A loss function, also known as a cost function, is a method to measure the performance of a machine learning model. Essentially, it calculates the difference between the model's predictions and the actual target values. The goal of training a neural network is to minimize this difference, thereby improving the model's accuracy.

The loss function quantifies how well the model is performing. A higher loss indicates greater deviation from the actual values, while a lower loss signifies that the model's predictions are closer to the target values.

What's the difference between the loss function and the optimizer?

**Loss Function:** The loss function is a mathematical expression that measures the difference or 'error' between the actual output (prediction) of a model and the desired output (label). It helps us evaluate how well our model is performing. In other words, it quantifies the cost of misclassification.

**Optimizer:** An optimizer is an algorithmic entity designed to minimize the loss function. Its goal is to adjust the parameters (weights and biases) of a neural network in such a way that the loss is minimized. This is typically done through iterative processes like gradient descent or its variations. The optimizer calculates the partial derivative of the loss with respect to each parameter, which indicates the direction and magnitude of changes needed to reduce the loss.

So, while the loss function quantifies how 'wrong' our model is, the optimizer tries to minimize this error by changing the parameters of the model.

Types of Loss Functions

Each type of neural network task generally has a different loss function that is most suitable for it. Here are some of the common loss functions used:

**Mean Squared Error (MSE):**Used primarily for regression problems. It calculates the square of the difference between the predicted values and the actual values. It can be used for both single-step prediction tasks and time series forecasting problems. The goal is to minimize this average error, resulting in more accurate predictions. It is**used by default in Edge Impulse****regression learning blocks**.**Mean Absolute Error (MAE)**: The MAE is another regression loss function that measures the average absolute difference between the predicted and actual target values. Unlike MSE, which considers squared errors, MAE uses the direct absolute value of the error, making it more sensitive to outliers but less affected by them. This makes it a good choice for problems with skewed or imbalanced data.**Binary Cross-Entropy Loss**: Ideal for binary classification problems. It measures the difference between the predicted probabilities and the actual labels by minimizing the sum of the losses for each sample. Note that this loss function is commonly used in conjunction with the sigmoid activation function.**Categorical Cross-Entropy**: Similar to the Binary Cross-Entropy, the Categorical Cross-Entropy is mostly used for multi-class classification. It measures the difference between the predicted probabilities and the actual labels for each class in a sample. The sum of these losses across all samples is then minimized. It is**used by default in Edge Impulse****classification learning blocks**. Note that this loss function is commonly used in conjunction with the softmax activation function (also used by default in Edge Impulse for classification problems).**Huber Loss**: A combination of MSE and MAE (Mean Absolute Error). It is less sensitive to outliers than MSE. It starts as the square of the difference between the predicted and actual values for small errors, similar to MSE. However, once the error exceeds a certain threshold, it switches to a linear relationship like MAE. This makes Huber loss more robust against outliers compared to MSE, while still maintaining its smoothness.**Log Loss**: Similar to cross-entropy loss, it measures the performance of a classification model where the output is a probability value between 0 and 1.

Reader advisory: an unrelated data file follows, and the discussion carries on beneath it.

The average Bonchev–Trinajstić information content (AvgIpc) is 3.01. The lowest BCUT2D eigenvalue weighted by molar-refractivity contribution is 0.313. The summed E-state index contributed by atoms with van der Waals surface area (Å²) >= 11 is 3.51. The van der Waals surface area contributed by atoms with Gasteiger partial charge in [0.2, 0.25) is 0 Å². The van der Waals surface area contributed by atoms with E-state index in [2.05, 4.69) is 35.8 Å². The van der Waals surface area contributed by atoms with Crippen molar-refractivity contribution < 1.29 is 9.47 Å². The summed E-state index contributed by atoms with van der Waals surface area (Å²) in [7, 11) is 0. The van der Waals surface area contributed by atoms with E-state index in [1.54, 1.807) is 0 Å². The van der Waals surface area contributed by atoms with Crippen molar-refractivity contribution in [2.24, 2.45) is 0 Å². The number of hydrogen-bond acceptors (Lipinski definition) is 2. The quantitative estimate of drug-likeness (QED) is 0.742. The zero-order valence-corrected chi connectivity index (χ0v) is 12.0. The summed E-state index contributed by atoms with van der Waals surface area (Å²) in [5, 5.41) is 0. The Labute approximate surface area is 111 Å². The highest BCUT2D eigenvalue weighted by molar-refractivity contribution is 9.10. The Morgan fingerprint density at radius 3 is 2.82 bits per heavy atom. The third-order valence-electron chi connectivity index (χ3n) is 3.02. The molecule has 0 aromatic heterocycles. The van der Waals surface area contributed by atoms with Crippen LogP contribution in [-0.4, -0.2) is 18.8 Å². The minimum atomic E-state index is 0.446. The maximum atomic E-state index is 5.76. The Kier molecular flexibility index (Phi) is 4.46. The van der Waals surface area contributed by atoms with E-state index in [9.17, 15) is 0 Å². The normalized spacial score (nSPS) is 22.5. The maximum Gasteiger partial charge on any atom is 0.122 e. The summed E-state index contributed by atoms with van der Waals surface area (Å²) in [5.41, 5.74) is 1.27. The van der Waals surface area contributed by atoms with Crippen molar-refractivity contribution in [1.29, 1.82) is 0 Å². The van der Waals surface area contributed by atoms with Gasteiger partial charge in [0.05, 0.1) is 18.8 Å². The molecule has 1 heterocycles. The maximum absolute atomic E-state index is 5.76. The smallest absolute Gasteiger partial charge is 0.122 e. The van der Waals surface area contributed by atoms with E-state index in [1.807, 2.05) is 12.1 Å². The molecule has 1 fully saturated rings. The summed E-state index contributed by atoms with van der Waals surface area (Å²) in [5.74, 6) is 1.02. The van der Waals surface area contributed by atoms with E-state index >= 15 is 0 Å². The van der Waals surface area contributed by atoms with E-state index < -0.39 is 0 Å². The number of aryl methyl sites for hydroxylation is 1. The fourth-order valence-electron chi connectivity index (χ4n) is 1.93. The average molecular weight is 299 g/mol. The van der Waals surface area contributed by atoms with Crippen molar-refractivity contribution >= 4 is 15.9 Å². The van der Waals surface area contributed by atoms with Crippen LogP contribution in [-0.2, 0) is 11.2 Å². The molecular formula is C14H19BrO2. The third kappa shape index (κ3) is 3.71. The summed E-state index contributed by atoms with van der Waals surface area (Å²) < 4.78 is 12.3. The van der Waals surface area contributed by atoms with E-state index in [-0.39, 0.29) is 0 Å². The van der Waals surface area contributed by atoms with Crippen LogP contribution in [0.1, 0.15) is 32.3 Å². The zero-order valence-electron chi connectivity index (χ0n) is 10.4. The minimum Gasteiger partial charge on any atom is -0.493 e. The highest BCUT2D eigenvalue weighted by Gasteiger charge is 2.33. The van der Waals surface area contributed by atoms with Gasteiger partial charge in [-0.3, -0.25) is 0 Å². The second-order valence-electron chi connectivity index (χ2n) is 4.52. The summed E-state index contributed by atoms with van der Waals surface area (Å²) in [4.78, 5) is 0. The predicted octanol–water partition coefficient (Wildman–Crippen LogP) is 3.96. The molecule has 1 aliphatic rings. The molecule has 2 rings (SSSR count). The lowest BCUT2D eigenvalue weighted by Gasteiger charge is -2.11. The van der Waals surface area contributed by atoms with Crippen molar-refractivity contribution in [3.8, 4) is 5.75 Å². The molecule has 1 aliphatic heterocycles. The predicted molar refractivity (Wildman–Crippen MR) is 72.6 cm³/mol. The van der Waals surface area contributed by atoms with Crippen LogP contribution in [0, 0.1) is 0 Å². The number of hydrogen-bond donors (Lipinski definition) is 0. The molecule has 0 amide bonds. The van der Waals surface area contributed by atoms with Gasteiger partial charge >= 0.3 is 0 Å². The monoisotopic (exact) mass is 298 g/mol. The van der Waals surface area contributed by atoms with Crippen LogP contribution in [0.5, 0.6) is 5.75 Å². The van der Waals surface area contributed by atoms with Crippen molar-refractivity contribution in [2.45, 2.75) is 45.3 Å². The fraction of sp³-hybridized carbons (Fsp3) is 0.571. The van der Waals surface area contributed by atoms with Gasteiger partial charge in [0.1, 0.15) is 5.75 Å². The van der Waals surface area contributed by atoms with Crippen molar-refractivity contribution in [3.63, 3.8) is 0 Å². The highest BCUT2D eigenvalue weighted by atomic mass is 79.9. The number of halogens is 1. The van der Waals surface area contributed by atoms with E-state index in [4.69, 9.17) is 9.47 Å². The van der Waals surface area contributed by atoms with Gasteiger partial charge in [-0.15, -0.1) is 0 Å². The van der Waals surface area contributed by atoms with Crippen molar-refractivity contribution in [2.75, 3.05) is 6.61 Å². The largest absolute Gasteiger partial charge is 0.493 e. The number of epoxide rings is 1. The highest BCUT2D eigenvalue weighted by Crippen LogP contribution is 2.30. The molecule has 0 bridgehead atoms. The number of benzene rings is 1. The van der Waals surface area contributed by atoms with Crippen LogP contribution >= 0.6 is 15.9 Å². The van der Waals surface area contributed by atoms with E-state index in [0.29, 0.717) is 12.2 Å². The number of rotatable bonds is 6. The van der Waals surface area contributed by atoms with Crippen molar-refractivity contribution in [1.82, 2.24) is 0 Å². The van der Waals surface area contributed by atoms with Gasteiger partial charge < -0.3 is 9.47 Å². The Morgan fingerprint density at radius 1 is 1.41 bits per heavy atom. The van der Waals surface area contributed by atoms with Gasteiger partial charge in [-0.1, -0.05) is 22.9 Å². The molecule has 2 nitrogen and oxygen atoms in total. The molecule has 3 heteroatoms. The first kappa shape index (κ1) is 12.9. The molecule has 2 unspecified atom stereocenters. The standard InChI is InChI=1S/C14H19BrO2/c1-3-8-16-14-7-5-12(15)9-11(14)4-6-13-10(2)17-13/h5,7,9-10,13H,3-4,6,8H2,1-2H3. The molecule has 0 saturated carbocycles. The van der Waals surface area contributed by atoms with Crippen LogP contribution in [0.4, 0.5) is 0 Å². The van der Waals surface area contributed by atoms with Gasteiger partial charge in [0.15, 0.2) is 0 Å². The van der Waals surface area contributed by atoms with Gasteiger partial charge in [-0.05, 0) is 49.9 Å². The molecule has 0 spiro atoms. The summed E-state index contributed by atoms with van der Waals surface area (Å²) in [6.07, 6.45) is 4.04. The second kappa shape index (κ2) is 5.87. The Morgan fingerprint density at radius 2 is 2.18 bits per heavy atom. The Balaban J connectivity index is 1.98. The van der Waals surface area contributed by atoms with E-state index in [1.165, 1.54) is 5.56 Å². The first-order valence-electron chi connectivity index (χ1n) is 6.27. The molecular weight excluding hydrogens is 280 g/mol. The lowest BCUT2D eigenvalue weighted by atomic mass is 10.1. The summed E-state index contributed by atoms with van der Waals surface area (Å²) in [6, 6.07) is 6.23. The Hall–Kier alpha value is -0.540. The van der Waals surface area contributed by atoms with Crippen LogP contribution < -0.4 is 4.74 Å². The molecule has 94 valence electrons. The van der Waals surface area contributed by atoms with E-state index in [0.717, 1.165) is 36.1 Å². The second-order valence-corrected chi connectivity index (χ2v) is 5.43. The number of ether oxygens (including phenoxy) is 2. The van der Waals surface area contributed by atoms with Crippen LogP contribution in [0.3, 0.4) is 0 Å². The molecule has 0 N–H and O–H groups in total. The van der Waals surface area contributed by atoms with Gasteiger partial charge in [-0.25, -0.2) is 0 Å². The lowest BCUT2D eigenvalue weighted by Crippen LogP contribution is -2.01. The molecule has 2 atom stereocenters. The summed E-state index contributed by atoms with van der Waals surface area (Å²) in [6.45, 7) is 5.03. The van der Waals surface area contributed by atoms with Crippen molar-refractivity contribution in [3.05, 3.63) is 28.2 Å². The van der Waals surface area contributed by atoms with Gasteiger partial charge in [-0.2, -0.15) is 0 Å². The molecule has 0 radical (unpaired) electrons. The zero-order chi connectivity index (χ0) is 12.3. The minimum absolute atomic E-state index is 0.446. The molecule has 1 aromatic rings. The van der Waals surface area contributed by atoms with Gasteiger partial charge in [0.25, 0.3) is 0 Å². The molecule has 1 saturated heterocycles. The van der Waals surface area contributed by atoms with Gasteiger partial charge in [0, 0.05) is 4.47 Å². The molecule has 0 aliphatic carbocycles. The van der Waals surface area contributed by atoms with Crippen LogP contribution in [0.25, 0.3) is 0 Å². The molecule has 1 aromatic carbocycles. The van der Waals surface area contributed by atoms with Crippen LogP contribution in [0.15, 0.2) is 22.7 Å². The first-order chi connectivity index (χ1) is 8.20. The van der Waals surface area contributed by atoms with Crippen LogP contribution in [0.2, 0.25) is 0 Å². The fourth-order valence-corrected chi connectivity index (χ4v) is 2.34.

When to change the loss function?

Choosing the right loss function is an integral part of model design. The choice depends on the type of problem (regression, classification, etc.) and the specific requirements of your application (like sensitivity to outliers).

Just as with optimizers, once you have settled on your overall model structure and chosen an appropriate loss function, you may want to fine-tune the settings further to achieve even better performance. This can involve testing different loss functions or adjusting their parameters to see what works best for your specific task.

In Edge Impulse, by default, we use:

Mean Squared Error (MSE) for regression tasks.

Categorical Cross-Entropy for classification tasks.

You can change them in the **Expert Mode** (see below). Please note that the default loss functions in Edge Impulse have been selected to work well with most tasks. We would advise you to primarily focus on your dataset quality and neural network architecture to improve your model performances.

Customizing Loss Function in Expert Mode

In Edge Impulse, the Expert Mode allows for advanced customization, including the use of custom loss functions. Here is how you can do it:

Import the necessary libraries

Define your neural network architecture

Select a loss function

Choose the loss function that suits your problem.

For instance, for a regression problem, you might choose Mean Squared Error:

For a binary classification problem, Binary Cross-Entropy might be more appropriate:

Compile and train your model with your chosen loss function